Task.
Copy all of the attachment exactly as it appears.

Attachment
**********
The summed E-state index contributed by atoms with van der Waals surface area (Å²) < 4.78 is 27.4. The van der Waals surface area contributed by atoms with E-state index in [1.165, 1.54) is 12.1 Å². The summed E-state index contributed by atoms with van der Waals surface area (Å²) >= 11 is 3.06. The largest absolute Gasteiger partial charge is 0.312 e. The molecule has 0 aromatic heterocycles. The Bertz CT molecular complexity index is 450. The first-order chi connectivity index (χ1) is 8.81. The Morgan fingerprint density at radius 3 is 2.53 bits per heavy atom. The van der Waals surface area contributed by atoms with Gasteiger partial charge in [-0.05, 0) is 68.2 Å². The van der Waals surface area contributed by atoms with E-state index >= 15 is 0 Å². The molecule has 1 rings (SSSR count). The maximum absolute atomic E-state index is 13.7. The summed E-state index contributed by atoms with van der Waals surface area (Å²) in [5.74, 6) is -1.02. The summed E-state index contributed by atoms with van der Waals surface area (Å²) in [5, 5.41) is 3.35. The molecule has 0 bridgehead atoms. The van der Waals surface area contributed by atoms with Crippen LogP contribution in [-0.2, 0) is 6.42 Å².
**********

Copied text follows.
The summed E-state index contributed by atoms with van der Waals surface area (Å²) < 4.78 is 27.4. The van der Waals surface area contributed by atoms with E-state index in [1.165, 1.54) is 12.1 Å². The summed E-state index contributed by atoms with van der Waals surface area (Å²) >= 11 is 3.06. The largest absolute Gasteiger partial charge is 0.312 e. The molecule has 0 aromatic heterocycles. The Bertz CT molecular complexity index is 450. The first-order chi connectivity index (χ1) is 8.81. The Morgan fingerprint density at radius 3 is 2.53 bits per heavy atom. The van der Waals surface area contributed by atoms with Gasteiger partial charge in [-0.05, 0) is 68.2 Å². The van der Waals surface area contributed by atoms with E-state index >= 15 is 0 Å². The molecule has 1 rings (SSSR count). The maximum absolute atomic E-state index is 13.7. The summed E-state index contributed by atoms with van der Waals surface area (Å²) in [5.74, 6) is -1.02. The summed E-state index contributed by atoms with van der Waals surface area (Å²) in [5, 5.41) is 3.35. The molecule has 0 bridgehead atoms. The van der Waals surface area contributed by atoms with Crippen LogP contribution in [-0.2, 0) is 6.42 Å².